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Association for Behavior Analysis International

The Association for Behavior Analysis International® (ABAI) is a nonprofit membership organization with the mission to contribute to the well-being of society by developing, enhancing, and supporting the growth and vitality of the science of behavior analysis through research, education, and practice.

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  • CBM: Clinical/Family/Behavioral Medicine

    DEV: Behavioral Development

    EAB: Experimental Analysis of Behavior

    PCH: Philosophical, Conceptual, and Historical Issues

    PRA: Practice

    VRB: Verbal Behavior

Ninth International Conference; Paris, France; 2017

Event Details

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Invited Paper Session #84
CE Offered: BACB/PSY/QABA
From the Clinic to the Lab and Back
Wednesday, November 15, 2017
11:30 AM–12:20 PM
Scene AB, Niveau 0
Area: DEV
Instruction Level: Basic
CE Instructor: Per Holth, Ph.D.
Chair: M. Jackson Marr (Georgia Tech)
PER HOLTH (Oslo and Akershus University College of Applied Sciences)
Professor Per Holth received his license to practice psychology in 1983, and his Ph.D. in 2000, with a dissertation on the generality of stimulus equivalence. His clinical work has been in services for people with autism and developmental disabilities, in psychiatric units, and in the military services. His research activities span basic research, on stimulus equivalence and joint attention, as well as applied work and management of large research projects. Per Holth has taught classes in behavior analysis and learning principles at the University of Oslo and Oslo and Akershus University College (OAUC) since 1982, and joined the faculty of OAUC and the Program for learning in complex systems, as an associate professor in 2004 and as full professor in 2006. He teaches classes in all behavior-analytic education programs at OAUC. He has written for peer-reviewed publications on basic research, applied work, and philosophy of science; served on several editorial boards; and he has a member of the editorial troika of the European Journal of Behavior Analysis for 15 years. He has been a program co-coordinator of the TPC area of ABAI, is currently a program co-coordinator for the development area, and he is on the board of directors of the B. F. Skinner Foundation. His current research interests have drifted in the direction of basic experimental work with animals and humans.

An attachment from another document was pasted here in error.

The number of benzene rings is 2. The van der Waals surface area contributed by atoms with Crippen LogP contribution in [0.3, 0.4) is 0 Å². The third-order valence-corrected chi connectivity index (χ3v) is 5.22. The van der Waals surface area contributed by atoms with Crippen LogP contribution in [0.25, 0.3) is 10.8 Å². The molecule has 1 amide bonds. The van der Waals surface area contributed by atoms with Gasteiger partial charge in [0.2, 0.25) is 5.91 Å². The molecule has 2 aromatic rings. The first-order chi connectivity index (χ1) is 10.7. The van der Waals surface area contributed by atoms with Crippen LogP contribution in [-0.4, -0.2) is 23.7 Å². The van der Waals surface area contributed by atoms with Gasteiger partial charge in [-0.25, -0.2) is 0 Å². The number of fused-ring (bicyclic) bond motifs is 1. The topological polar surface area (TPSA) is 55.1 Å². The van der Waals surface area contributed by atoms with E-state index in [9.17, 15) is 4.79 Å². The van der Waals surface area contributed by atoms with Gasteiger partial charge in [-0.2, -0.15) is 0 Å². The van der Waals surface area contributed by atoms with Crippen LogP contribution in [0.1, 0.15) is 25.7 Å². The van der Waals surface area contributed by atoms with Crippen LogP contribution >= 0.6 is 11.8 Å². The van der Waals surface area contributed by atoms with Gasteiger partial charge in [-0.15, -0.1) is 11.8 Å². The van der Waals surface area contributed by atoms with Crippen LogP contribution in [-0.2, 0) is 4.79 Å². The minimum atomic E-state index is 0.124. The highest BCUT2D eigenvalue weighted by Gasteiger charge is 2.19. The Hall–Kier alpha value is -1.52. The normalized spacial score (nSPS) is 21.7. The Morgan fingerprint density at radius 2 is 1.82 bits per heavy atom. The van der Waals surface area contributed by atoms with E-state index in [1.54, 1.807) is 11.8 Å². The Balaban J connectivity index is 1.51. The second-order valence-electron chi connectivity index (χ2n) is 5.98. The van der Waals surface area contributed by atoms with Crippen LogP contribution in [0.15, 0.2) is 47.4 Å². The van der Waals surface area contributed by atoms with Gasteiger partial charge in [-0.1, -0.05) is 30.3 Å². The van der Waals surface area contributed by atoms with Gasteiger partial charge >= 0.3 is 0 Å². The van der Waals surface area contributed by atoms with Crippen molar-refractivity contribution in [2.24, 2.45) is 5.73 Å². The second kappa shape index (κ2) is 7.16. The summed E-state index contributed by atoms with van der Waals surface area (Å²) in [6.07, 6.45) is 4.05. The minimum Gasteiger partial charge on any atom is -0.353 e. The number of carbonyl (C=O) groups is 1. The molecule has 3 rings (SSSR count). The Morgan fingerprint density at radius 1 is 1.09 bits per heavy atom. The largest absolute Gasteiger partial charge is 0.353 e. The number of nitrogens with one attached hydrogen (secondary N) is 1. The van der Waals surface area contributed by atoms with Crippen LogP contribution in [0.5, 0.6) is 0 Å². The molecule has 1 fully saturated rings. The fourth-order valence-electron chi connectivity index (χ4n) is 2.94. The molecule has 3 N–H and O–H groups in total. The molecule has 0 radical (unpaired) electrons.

Abstract: An important modern challenge concerns how to make sure that we use the behavioral science that we already have. However, it is also a challenge to make sure we have the basic science that we need. For example, when working with children with autism, both of these challenges seem constantly relevant. Although basic behavioral science may in some areas be far more advanced than what we have thus far been able to implement in the general services for children with autism, there are also some striking holes in our basic knowledge. The present paper will address some of these shortcomings. For example, when children with autism deviate from other children in the range of stimuli that reinforce their behavior, a highly relevant question concerns how, most effectively to establish new stimuli as conditioned reinforcers. We do not really know. Further, if we simply establish standard reinforcing stimuli, such as other peoples nods and smiles, as conditioned reinforcers, can the children learn standard things from the natural environment, like typically developing children, without much contrived “teaching?” Another important issue has to do with the fact that shaping requires behavioral variability, and we need to know more about how such variability is most effectively established?
Target Audience: Licensed behavior analysts, psychologists, graduate students.
Learning Objectives: At the conclusion of the presentation, participants will be able to: (1) Describe examples where more work is needed to make sure we use the behavioral science we already have; (2) Describe examples where we need more basic research in order to supply practical solutions to socially important problems; (3) Describe alternative procedures that may produce conditioned reinforcers.
 

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